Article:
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Adobe Connect QDA Software Roundtable

The Qualitative Research Summer Intensive

In July I had the privilege to facilitate two different workshops in Chapel Hill, NC as part of Research Talk and the Odum Institute’s Qualitative Research Summer Intensive. I taught a one day workshop on Analyzing Online Conversations: A Research Framework; and a two-day workshop on Digital Tools. The participants were highly engaged and I found the overall experience to be a very positive one indeed. I look forward to returning in 2018.

KWALON 2016: The Future of QDA Software

In August, I traveled to Rotterdam to join many of my colleagues from the QDA Software world to talk reflect on the Future of QDA Software. I was invited by Jeanine Evers to help organize this event, and we are now working on a special issue of conference papers to appear in The Qualitative Report.

Institute on Qualitative Research with ATLAS.ti at CSU-SB

In September I traveled to California State University in San Bernadino to co-facilitate a week of workshops on qualitative research and ATLAS.ti software with Johnny Saldaña (author of The Coding Manual and many other outstanding texts) and Mihaela Popescu. It was the perfect opportunity for me to use Five-Level QDA, developed by Nick Woolf and Christina Silver. The participants were able to learn first about qualitative methods from Johnny, followed immediately with guidance in how to translate these analytic methods into the terms of the software. It was an extremely rewarding experience.

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Participants at CSU-SB’s Institute on Qualitative Research with ATLAS.ti

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Dr. Popescu and I at the end of the workshop

Teaching with Five-Level QDA

Indeed, I have learned a great deal in my collaboration with Nick Woolf and Christina Silver as they have been developing their Five-Level QDA approach to learning and teaching qualitative data analysis software. Back in January of 2016 I used their model for the first time to develop a two-day Introduction to ATLAS.ti 1 credit course for University of Georgia students.

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UGA students at the conclusion of two days learning about ATLAS.ti (Jan 2016)

I taught a second Introduction to ATLAS.ti course in conjunction with our College Office of Outreach and Engagement in October of 2016, where we welcomed 27 participants from UGA, Clark Atlanta, Auburn, Middle Tennessee State, and Kennesaw State.

 

 

Keep an eye out for the Five-Level QDA books (one each for ATLAS.t, MAXQDA and NVivo) coming soon from Routledge.

 

That about wraps up 2016, now here’s what’s coming in 2017.

Projections for 2017: More writing, less travel

2016 involved *a lot* of work-related travel on top of my normal commute between Athens (where I work at UGA) and Knoxville (where my family lives). There will be less of this in the year ahead so that I can focus on quite a few writing projects.

First, in addition to the special issue of The Qualitative Report (with Jeanine Evers and Franciska de Jong) that is underway on the Future of QDA Software, our special issue on Digital Tools for Qualitative Research (with Judy Davidson and Kristi Jackson) is forthcoming in Qualitative Inquiry, so look for news on that to appear here soon.

Second, our special issue on the Microanalysis of Online Data (with David Giles and Wyke Stommel) is forthcoming in Journal of Pragmatics.  Wyke and I, along with David Atkins, completed a study of how hyperlinks function in chat interactions between service providers and clients, and our findings will appear in the special issue.

In December, Jessica Lester and I submitted a proposal to Sage for a second edition of Digital Tools and we hope to get that underway soon for a 2018 publication date. I’m looking forward to continuing to collaborate with both Jessica and Amber Warren, building on last year’s published study looking at how conversation analysis methods have been taken up in studies of computer-mediated communication. The three of us share a common interest in learning, online teaching and discursive psychology and will spend this year doing some writing around those intersections.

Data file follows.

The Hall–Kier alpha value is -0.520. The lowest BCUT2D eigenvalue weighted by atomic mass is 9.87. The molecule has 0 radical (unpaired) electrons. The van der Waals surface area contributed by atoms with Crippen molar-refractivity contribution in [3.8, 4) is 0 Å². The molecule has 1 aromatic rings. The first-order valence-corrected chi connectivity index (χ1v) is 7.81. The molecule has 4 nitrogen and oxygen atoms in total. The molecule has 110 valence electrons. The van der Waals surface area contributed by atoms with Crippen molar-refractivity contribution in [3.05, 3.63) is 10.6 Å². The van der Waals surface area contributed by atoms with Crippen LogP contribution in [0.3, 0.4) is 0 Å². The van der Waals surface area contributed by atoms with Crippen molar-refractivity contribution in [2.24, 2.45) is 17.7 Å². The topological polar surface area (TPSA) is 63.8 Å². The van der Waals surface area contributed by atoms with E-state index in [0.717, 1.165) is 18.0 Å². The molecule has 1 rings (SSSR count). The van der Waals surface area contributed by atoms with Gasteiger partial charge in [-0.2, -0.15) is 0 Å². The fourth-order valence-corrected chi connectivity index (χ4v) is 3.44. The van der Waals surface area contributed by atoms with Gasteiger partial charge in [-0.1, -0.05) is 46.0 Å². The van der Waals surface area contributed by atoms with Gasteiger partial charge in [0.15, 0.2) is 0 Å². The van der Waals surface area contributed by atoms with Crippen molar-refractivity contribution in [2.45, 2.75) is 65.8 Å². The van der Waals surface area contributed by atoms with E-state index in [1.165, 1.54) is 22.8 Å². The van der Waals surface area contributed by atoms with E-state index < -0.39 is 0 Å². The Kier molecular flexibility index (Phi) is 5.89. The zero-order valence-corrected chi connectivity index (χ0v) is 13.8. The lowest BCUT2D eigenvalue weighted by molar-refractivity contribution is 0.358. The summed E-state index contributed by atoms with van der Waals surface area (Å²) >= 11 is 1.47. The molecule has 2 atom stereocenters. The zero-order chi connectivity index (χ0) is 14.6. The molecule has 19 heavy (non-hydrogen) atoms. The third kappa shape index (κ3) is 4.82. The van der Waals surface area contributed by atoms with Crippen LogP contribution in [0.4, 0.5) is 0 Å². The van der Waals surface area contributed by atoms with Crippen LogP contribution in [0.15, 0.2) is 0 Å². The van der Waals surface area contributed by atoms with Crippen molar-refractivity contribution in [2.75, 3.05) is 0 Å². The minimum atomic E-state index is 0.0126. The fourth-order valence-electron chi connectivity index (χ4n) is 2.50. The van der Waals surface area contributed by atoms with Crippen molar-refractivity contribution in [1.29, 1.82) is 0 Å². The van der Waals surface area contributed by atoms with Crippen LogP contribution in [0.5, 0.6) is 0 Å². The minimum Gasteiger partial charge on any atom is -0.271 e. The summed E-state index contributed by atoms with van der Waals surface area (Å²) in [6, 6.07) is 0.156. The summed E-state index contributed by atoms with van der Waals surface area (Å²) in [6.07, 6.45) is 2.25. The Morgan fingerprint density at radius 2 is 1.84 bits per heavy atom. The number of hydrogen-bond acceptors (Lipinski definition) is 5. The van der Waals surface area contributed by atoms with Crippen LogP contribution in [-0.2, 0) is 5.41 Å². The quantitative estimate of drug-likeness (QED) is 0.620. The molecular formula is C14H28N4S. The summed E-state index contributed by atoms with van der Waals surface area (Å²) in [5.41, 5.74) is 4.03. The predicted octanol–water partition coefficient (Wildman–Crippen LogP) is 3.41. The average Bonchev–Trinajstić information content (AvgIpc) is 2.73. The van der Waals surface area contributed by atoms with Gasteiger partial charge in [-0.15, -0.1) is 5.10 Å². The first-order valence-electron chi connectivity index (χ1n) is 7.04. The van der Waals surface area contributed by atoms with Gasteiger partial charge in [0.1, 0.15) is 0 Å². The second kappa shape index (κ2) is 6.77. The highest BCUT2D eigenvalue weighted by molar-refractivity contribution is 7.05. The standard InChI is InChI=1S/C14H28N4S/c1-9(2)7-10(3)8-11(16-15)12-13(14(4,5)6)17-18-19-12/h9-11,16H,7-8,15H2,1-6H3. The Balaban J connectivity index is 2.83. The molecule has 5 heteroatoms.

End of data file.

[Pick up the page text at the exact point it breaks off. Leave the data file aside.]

Alyssa Wise and I had a chapter come out last year on analyzing learning in online conversations and signed a contract with Routledge to develop it into a book tentatively entitled, Researching Learning, Insight and Transformation in Online Talk. I will try to remember to post updates about the book in ResearchGate. I will be able to pilot test our chapters when I teach a graduate course on this topic in the fall at UGA and the book is scheduled to appear in 2018.

Finally, Kristi Jackson and I did a couple of presentations last year on deconstructing the common myths about QDA software that refuse to die (playing on The Walking Dead), and we plan to do some writing on this in 2017.

The Digital Tools SIG at ICQI

Judy Davidson, Kristi Jackson and I will again be coordinating the Digital Tools-related sessions at the International Congress of Qualitative Inquiry in May, and we are always looking for more people to get involved. Jessica and I will be doing a pre-conference workshop this year, and I’ll be presenting on much of the work that I’ve mentioned in this blog post. This *will* be a travel event for me, but the plan is to go directly from the conference into a writing retreat- so, win-win!

The Corvallis ATLAS.ti Summer Workshop Series

I’m pleased to have been invited to participate in the first-ever summer workshop series on ATLAS.ti to be held in Corvallis, Oregon. I’ll be teaching the first day of the advanced workshops (registration and course outline here) and I have enjoyed collaborating with Ricardo Contreras, Susanne Friese, Nick Woolf and Christina Silver on the planning for the event. This, too, will be a significant travel event, but the plan is again to go directly from here to a writing retreat in the Pacific Northwest.

Well, that about wraps up the reflections and projections from here. Time to get back to writing!

The Corvallis ATLAS.ti Summer Workshop Series

I am very pleased to be a part of the first ATLAS.ti Summer Workshop Series this summer in Corvallis, Oregon. Ricardo Contreras, Susanne Friese, Paul Mihas, Christina Silver, Nick Woolf and I will be working together to create a meaningful set of courses to help people learn how to use data analysis software to its fullest potential. We are still finalizing the course descriptions, but if you are ready to sign up – check out our registration page.